do not mention the war

Searching for Darth Vader

In Anglo-German Relations on November 19, 2013 at 21:17

One of the autumn soccer friendlies this year see England face Germany at Wembley. This fixture saw some interesting headlines in the past. For this year’s edition of Europe’s once fiercest footballing rivalry, this blog has undertaken a paper review of English and German papers to research the fate of Darth Vader.

1966 and all that

Ever since England have won the World Cup against Germany at Wembley in 1966, the Anglo-German relations seemed to evolve around the mantra 2 World Wars and 1 World Cup, at least from an English perspective. The Germans on the other side quickly moved on and became a global football super power. Football fans and newspaper readers alike well remember the Daily Mirror’s infamous ‘Achtung Surrender’ front page from 1996. It presented the climax in the anti-German coverage of the English national press since the end of WWII. Ever since, the war of the words has calmed down significantly with the odd hint at past verbal skirmishes.

From a German point of view it is a classic game as both national teams share historical football moments. For England it is still considered a rivalry; yet a rivalry that has changed in the last decade. Ever since the Euros last year many in the English press appear to have fallen in love with the German national team for their style of play is pleasing and successful. David Storey has written that the Anglo-German rivalry has become a ‘faux-rivalry’ which is ‘perennially established by the less-successful side.’ Raphael Honigstein pointed out that many Germans would prefer England winning the World Cup than Italy or the Dutch.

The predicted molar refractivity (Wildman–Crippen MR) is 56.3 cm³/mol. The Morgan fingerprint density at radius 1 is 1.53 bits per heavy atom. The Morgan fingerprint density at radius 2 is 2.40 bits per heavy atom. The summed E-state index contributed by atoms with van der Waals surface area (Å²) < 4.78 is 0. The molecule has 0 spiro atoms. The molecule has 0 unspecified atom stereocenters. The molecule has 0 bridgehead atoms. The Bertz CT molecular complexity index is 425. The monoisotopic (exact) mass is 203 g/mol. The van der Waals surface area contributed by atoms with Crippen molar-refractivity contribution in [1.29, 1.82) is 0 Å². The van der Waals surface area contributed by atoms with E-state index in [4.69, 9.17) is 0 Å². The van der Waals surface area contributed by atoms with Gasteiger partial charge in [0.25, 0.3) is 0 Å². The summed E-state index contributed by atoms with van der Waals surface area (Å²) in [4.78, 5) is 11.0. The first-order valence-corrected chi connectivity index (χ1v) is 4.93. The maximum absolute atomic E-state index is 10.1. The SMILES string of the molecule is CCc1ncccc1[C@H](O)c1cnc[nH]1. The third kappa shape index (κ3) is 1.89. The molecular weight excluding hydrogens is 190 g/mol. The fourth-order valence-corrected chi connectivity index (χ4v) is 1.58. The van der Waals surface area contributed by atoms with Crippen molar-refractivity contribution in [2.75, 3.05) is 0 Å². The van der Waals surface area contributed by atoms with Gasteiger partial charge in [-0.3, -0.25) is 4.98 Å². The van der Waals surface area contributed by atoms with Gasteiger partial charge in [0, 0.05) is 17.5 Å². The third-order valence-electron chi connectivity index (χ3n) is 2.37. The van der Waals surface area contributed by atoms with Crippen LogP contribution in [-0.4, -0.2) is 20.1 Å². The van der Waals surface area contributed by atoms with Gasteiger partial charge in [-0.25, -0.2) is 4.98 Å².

Searching for Darth Vader

In issue 5 of the excellent football magazine The Blizzard, Dutch football writer Simon Kuper ask where Darth Vader has gone? War, equalled by Kuper as Darth Vader was replaced with football which was supercharged with nationalism, giving credit to Orwell’s most famous quote: ‘sport is war minus the shooting.’ This is very true not just for football but any other sport on a competitive level; it is possible rooted in the idea of the Olympic ideal: higher, faster, stronger. With the introduction of medals tables at Olympics and the Cold war after 1945, sport became an ideal proxy for war.

Simon Kuper explains why Darth Vader:

‘The anti-German feelings weren’t just to do with the war. The near-invincible post-war West German teams, from 1954 through 1990, were the might of the wealthy post-war Federal Republic incarnate. That peaceful might provoked resentment, even hatred … Yet in those post-war decades we all needed Germany, because the country gave meaning to international football. David Winner says In terms of story the greatest nation in the history of football is Germany. A World Cup without Germany would be like Star Wars without Darth Vader. Germany was the perfect villain: the bad guy who killed the beautiful teams, like Hungary in 1954, Holland in 1974, France in 1982.’